Financial support is provided by the National Natural Science Foundation of China (Grant No. 31070346), and the Program for Changjiang Scholars and Innovative Research Team in University (PCSIRT: IRT1137). Special thanks to Dr. Jianqiang Li, who helped in statistical analyses, and Dr. Daqing Zhou, who greatly improved the legibility of the manuscript.



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[1] Supplemental material for this article is available online.

© 2014 Zoological Society of Japan
Chang-Jing Liu, Bo Du, Nai-Fa Liu, Shi-Jie Bao, and Shengxiang Zhang "Sex-Specific Parental Care Strategies Via Nestling Age: Females Pay More Attention to Nestling Demands than Males Do in the Horned Lark, Eremophila alpestris," Zoological Science 31(6), 348-352, (1 June 2014).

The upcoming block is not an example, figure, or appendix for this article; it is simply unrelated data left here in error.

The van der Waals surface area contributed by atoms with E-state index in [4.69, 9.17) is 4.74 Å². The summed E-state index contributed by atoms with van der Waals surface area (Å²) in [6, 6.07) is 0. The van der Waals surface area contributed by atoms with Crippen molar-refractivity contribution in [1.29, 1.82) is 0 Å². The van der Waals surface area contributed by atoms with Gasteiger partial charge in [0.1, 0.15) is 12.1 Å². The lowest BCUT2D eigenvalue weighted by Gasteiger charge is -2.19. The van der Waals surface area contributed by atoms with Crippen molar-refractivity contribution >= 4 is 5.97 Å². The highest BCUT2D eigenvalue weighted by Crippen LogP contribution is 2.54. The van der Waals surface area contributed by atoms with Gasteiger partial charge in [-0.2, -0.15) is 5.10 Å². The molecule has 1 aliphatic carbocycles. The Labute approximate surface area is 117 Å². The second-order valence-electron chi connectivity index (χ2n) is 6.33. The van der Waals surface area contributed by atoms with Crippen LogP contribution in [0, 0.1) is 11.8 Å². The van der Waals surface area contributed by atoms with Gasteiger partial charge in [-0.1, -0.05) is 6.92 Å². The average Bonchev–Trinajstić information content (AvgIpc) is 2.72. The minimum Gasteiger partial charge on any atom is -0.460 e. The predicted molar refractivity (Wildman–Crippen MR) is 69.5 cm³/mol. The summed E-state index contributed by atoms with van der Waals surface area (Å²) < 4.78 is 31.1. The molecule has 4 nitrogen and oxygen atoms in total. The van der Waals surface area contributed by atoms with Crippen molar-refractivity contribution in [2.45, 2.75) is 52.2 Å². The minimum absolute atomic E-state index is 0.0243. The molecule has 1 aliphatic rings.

Received: 12 August 2013; Accepted: 1 February 2014; Published: 1 June 2014

nestling demands
Qinghai-Tibetan Plateau
sexual conflict
synchrony feeding rate